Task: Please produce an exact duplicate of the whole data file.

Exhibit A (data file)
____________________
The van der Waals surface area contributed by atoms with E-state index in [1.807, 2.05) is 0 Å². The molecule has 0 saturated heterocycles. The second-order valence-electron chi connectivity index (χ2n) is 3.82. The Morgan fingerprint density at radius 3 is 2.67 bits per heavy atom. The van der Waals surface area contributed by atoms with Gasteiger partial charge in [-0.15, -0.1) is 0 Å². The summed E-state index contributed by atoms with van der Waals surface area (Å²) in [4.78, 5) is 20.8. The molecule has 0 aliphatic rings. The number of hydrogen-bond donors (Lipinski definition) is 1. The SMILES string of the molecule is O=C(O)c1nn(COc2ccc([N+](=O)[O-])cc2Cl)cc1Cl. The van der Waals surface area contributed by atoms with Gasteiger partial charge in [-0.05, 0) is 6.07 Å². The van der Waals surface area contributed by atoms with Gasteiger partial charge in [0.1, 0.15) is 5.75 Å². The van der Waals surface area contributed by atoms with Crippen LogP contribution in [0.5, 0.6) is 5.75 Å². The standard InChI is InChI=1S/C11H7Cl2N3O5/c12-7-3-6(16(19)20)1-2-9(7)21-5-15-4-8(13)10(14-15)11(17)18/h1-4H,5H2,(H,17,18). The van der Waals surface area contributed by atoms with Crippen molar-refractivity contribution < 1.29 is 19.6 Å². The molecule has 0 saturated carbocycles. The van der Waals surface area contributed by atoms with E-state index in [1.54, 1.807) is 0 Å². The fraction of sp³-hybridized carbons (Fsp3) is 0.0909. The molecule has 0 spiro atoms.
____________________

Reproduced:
The van der Waals surface area contributed by atoms with E-state index in [1.807, 2.05) is 0 Å². The molecule has 0 saturated heterocycles. The second-order valence-electron chi connectivity index (χ2n) is 3.82. The Morgan fingerprint density at radius 3 is 2.67 bits per heavy atom. The van der Waals surface area contributed by atoms with Gasteiger partial charge in [-0.15, -0.1) is 0 Å². The summed E-state index contributed by atoms with van der Waals surface area (Å²) in [4.78, 5) is 20.8. The molecule has 0 aliphatic rings. The number of hydrogen-bond donors (Lipinski definition) is 1. The SMILES string of the molecule is O=C(O)c1nn(COc2ccc([N+](=O)[O-])cc2Cl)cc1Cl. The van der Waals surface area contributed by atoms with Gasteiger partial charge in [-0.05, 0) is 6.07 Å². The van der Waals surface area contributed by atoms with Gasteiger partial charge in [0.1, 0.15) is 5.75 Å². The van der Waals surface area contributed by atoms with Crippen LogP contribution in [0.5, 0.6) is 5.75 Å². The standard InChI is InChI=1S/C11H7Cl2N3O5/c12-7-3-6(16(19)20)1-2-9(7)21-5-15-4-8(13)10(14-15)11(17)18/h1-4H,5H2,(H,17,18). The van der Waals surface area contributed by atoms with Crippen molar-refractivity contribution < 1.29 is 19.6 Å². The molecule has 0 saturated carbocycles. The van der Waals surface area contributed by atoms with E-state index in [1.54, 1.807) is 0 Å². The fraction of sp³-hybridized carbons (Fsp3) is 0.0909. The molecule has 0 spiro atoms.